Left and Middle: photographs taken by William Brice in the 1940’s.
Right: the Santa Monica Mountains as they are today.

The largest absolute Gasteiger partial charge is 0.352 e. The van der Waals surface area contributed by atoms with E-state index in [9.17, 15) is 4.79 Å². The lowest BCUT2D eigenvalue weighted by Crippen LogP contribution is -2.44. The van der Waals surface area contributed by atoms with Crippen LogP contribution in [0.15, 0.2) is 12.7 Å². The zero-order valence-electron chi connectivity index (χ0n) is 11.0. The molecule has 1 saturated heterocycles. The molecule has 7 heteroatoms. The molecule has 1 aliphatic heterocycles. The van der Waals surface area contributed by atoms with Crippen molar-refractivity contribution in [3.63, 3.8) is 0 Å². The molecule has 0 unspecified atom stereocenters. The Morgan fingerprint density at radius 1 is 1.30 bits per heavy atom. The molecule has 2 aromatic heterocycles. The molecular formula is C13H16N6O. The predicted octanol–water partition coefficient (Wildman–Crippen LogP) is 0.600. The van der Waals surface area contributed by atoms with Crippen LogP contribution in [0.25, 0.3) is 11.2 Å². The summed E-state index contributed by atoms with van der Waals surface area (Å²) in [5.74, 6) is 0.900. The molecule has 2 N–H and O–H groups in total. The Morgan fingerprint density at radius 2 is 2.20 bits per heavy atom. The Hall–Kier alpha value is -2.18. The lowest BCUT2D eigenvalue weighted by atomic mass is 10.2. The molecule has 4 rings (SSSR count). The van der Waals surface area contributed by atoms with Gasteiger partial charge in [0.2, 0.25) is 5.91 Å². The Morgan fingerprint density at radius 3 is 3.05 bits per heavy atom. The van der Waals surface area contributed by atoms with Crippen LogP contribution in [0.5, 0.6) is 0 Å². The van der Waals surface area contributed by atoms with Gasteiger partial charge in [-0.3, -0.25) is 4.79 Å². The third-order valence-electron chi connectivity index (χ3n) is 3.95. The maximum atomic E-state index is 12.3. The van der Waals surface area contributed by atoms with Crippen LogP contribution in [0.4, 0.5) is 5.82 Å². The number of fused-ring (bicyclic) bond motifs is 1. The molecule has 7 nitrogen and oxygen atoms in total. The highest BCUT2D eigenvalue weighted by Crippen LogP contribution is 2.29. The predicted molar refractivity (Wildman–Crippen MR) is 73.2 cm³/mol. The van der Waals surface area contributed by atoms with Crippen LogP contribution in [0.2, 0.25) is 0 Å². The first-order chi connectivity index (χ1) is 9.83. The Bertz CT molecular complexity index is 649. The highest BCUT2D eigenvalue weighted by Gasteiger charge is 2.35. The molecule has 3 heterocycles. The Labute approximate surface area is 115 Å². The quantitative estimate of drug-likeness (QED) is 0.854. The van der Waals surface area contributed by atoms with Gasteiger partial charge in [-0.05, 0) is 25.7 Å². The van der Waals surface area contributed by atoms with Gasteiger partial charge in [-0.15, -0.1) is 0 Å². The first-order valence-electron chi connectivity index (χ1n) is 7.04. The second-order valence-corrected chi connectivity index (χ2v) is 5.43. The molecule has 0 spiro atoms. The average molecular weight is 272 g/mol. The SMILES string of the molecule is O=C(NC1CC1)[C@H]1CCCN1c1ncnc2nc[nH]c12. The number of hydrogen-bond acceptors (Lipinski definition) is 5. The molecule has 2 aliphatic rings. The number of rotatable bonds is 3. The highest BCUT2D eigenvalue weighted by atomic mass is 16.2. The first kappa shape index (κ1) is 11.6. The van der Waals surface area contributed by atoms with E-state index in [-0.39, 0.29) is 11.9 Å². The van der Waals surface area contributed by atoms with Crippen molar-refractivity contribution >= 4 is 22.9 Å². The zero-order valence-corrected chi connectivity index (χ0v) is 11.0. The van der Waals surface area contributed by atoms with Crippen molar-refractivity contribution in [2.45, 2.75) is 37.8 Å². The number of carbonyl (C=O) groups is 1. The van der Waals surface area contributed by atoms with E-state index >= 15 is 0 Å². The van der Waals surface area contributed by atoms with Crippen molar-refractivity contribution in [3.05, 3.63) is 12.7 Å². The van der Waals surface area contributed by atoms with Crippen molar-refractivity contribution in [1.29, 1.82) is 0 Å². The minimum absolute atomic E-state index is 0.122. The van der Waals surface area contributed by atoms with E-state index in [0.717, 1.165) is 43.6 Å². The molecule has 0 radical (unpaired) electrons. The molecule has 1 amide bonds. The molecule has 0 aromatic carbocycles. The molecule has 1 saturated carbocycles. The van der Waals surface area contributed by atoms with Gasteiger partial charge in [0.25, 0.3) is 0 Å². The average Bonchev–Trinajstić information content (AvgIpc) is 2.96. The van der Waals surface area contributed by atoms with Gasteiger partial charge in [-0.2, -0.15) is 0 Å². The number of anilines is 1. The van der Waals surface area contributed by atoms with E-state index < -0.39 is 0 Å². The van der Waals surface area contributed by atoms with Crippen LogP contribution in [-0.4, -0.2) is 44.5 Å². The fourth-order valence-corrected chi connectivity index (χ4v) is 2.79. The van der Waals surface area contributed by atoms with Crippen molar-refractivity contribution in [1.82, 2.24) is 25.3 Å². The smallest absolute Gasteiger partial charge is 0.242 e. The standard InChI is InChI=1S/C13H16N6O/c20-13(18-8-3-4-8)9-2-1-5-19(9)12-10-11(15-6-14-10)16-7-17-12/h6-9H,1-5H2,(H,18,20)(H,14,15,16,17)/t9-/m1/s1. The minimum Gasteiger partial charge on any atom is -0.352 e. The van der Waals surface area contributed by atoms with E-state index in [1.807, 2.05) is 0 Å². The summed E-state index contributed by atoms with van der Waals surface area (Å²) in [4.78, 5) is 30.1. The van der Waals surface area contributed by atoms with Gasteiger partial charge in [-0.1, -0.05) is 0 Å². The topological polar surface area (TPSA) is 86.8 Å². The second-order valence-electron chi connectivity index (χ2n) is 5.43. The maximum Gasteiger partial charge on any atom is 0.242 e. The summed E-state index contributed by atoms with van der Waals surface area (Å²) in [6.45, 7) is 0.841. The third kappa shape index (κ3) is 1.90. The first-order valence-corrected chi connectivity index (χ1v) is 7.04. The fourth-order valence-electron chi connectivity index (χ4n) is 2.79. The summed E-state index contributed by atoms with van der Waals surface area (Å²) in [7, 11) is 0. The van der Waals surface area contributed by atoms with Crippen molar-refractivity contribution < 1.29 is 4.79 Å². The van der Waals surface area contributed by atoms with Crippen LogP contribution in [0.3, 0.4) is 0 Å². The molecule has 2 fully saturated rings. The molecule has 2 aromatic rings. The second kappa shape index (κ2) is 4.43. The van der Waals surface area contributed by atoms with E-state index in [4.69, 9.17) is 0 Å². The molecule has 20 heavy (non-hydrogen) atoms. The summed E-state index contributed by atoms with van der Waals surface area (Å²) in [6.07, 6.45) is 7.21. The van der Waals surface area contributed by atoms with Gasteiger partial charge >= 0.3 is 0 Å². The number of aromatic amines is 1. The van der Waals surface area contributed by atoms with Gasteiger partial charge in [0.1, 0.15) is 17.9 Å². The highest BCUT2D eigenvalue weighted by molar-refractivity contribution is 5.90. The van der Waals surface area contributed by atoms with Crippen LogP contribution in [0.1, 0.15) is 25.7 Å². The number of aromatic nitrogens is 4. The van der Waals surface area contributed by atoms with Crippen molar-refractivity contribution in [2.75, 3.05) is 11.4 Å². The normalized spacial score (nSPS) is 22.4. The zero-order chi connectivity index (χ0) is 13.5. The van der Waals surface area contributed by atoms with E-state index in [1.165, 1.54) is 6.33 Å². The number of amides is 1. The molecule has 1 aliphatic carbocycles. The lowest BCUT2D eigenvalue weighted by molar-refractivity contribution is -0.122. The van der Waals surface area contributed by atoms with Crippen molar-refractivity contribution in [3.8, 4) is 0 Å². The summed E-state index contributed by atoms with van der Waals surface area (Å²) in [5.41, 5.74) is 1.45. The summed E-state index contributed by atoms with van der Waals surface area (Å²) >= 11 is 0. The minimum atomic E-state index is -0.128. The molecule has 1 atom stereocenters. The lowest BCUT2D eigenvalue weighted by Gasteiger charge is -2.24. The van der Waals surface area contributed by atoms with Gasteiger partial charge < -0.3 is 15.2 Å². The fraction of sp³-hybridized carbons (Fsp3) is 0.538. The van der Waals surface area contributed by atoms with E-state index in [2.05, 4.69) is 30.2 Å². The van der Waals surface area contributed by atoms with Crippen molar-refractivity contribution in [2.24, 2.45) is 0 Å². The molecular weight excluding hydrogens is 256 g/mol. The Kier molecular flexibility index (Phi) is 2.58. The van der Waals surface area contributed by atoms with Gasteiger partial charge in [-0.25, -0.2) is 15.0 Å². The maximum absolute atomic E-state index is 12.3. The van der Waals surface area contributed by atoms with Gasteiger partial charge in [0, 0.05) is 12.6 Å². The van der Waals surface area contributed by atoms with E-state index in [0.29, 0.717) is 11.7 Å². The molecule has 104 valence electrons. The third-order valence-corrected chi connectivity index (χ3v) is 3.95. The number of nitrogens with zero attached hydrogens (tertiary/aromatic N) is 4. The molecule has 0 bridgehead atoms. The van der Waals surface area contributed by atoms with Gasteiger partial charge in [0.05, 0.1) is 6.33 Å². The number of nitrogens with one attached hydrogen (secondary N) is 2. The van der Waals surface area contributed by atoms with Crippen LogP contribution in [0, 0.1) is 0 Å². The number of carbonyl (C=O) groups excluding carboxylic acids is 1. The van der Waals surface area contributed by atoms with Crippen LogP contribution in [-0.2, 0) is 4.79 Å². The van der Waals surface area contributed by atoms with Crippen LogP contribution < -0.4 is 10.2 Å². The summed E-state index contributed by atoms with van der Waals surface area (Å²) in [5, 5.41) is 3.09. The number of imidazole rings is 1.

Born and raised in the city, how is it that I feel such joy that the turned soil is rich and soft under my feet and that the dry grass is toppled, strewn in a marvelous disarray. My heart beats faster and I am exhilarated by the slightest shimmering of the silver green leaves as a gentle gust caresses them. There is the new and spindly bush seeded by the side of the concrete road. Why, in how and where I grew, do I feel I belong to that little patch of green? It is when I am high in the dry clean air watching the tenacity of the growth on the eroded hillside that I am at home, untroubled, excited and alive. For I become a part of the great tumbling of the land waves as they fall to the sea and I am filled with sensations of continuity. I breathe the air, feel the breeze and correspond with the motion of all around me. If I am very quiet, I can hear the crackle of the motion of the bug, the ant, and at the same time travel silently with the highest cloud. Somehow, the vast blue expanse becomes something of which I am made, as is the soil and rock and the sea and the wonder of my child’s eyes deep a part of me. There are so many other forms and movements thrilling to me, the sounds of thighs and shoulders, breasts, the articulation of hands and stance of legs and back. Soft billow—the pillow of warm flesh of the stomach, of the buttocks, of the pear and the peach—the clear water of the mouth and of the apple.